The ClassDojo app allows teachers to assign positive and negative points, and reports each student's progress on a private feed that each parent can monitor by logging in with a teacher-provided code.
At the beginning of each school day, Sienna Garrett mills around her third grade classroom, iPhone in hand.
To an outside observer, the Joseph Gale Elementary School teacher might appear to be checking Facebook or sending text messages as her 31 students settle into their seats and pull out their homework.
But Garrett is hard at work — and the phone in her hand is helping her students stay on task, too.
Joseph Gale Elementary School teacher Sienna Garrett is using an app called ClassDojo to track her third grade students' positive and negative behaviors and share this information with parents. Here, she uses the app on her phone to award positive points to students who are on track at the beginning of a school day.
This year, Garrett — along with another third grade teacher at the Forest Grove school — started using an app called ClassDojo, which she updates from her phone throughout the school day.
The app allows Garrett to assign positive and negative behavior points to students, and it reports each student's progress on a private feed that each parent can monitor from home or work by logging in with a teacher-provided code.
Turning in their homework or sitting quietly at their desk could result in a high-pitched "ding."
Bullying, talking out-of-turn or acting disrespectfully are sure to earn an unhappy "bong."
Not only do students respond to the sounds they hear from ClassDojo, Garrett said, but parents have an idea of their child's behavior and performance throughout the day.
One mom told Garrett she keeps the ClassDojo feed up on her computer all day while she's at work.
"She knows what's coming home — what conversation to have with her child," Garrett said.
Garrett updates ClassDojo about 15 times a day, typically when students are working or transitioning to another activity.
If most students are working quietly and only one is off task, Garrett says she turns off the sound effects on her phone before subtracting a ClassDojo point, to prevent embarrassing the student or distracting the others.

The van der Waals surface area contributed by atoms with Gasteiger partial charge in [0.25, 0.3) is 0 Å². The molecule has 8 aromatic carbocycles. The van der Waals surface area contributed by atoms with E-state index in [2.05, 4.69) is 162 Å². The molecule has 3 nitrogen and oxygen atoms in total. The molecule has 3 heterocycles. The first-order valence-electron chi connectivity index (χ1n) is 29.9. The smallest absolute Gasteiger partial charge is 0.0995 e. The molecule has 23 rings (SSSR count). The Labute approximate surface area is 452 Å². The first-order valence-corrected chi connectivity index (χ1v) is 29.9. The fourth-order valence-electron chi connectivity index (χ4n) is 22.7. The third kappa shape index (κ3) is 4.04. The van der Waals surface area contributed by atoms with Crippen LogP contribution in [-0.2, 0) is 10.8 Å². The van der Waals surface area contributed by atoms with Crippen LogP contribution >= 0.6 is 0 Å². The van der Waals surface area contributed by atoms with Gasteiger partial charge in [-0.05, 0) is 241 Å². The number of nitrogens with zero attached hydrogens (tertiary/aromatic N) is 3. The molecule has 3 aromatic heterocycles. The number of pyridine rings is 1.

She can choose from a list of behaviors provided by the app, or add her own based on her students' strengths and challenges.
For her students, walking up and down the school's concrete staircase quietly was a challenge at the beginning of the school year, when some students were excited about the stairs and others afraid of them. Garrett added "Walking in line" to her behavior list to encourage positive behavior during this time.
While the Forest Grove School District was unsure about how many teachers use the app in their classrooms, Director of Technology Brian Hawkins said via email that the app "can be a useful tool for teachers."
The app, which was launched in 2011, was designed by a former teacher and an educational technology specialist.
ClassDojo marketing lead Manoj Lamba said the group interviewed 500 teachers before developing the app.
What they found was that "curriculum wasn't the difficult part," Lamba said. "It was getting students to pay attention, or in a mindset where they were eager to learn."
To date, 2.5 million teachers have signed up and a total of 45 million teachers, parents and students are using the program, said Lamba. Students can use the program to monitor their own progress or change the randomly-assigned monster avatar that pops up next to their name on the app.
One of the app's newest features is a messaging element that allows parents and teachers to communicate without a single phone call or meeting. Parents can use the app on a phone, tablet or computer, or log onto ClassDojo's website.
If parents don't have access to internet or a computer, teachers can print out daily, weekly and monthly results for each student and send them home with him or her.
"What we really want to see is more open partnership between teachers and parents," Lamba said of the messaging feature. As a result, he said, "hopefully you'll see greater positive development in children."
Not all parents have warmed up to ClassDojo.
Joseph Gale parent Jessica Carter said her generally well-behaved third-grade son was confused when, one day as he contemplated what he was working on, he heard a "bong" and realized he had been marked "off-task."
"As far as he was concerned, he was doing all the right things," Carter said.
When she contacted his teacher, Carter was told that her son had appeared to be daydreaming, rather than working, when he received the negative mark.
Carter was concerned that her son's teacher had handled the assumed poor behavior in a "hands-off" manner rather than approaching her son.
"Doing an arbitrary noise and then not ever talking to the student, how are they ever going to learn anything from that?" she said.
Still, Garrett — who is in her 12th year of teaching — says she's already noticed a difference in how the app allows her to track student progress and communicate with parents in her first year using it.
Out of the 31 students in her class, 24 parents are using ClassDojo.
At the end of each day and week, the app compiles a chart of her students' behavior so that Garrett can see how her class as a whole is doing well, and what they need to work on.
The app also time stamps each of her updates, so she can see what times throughout the day students are struggling to stay on task.
After school, the app's messaging feature allows parents to ask her questions about their student's behavior or that night's assignment.
"It pops up like a text message on my phone," Garrett said, allowing her to quickly respond to questions that parents, in the past, may have held onto for conferences or one-on-one meetings.
"It's simple, but it works," she said.
©2014 The Oregonian (Portland, Ore.)
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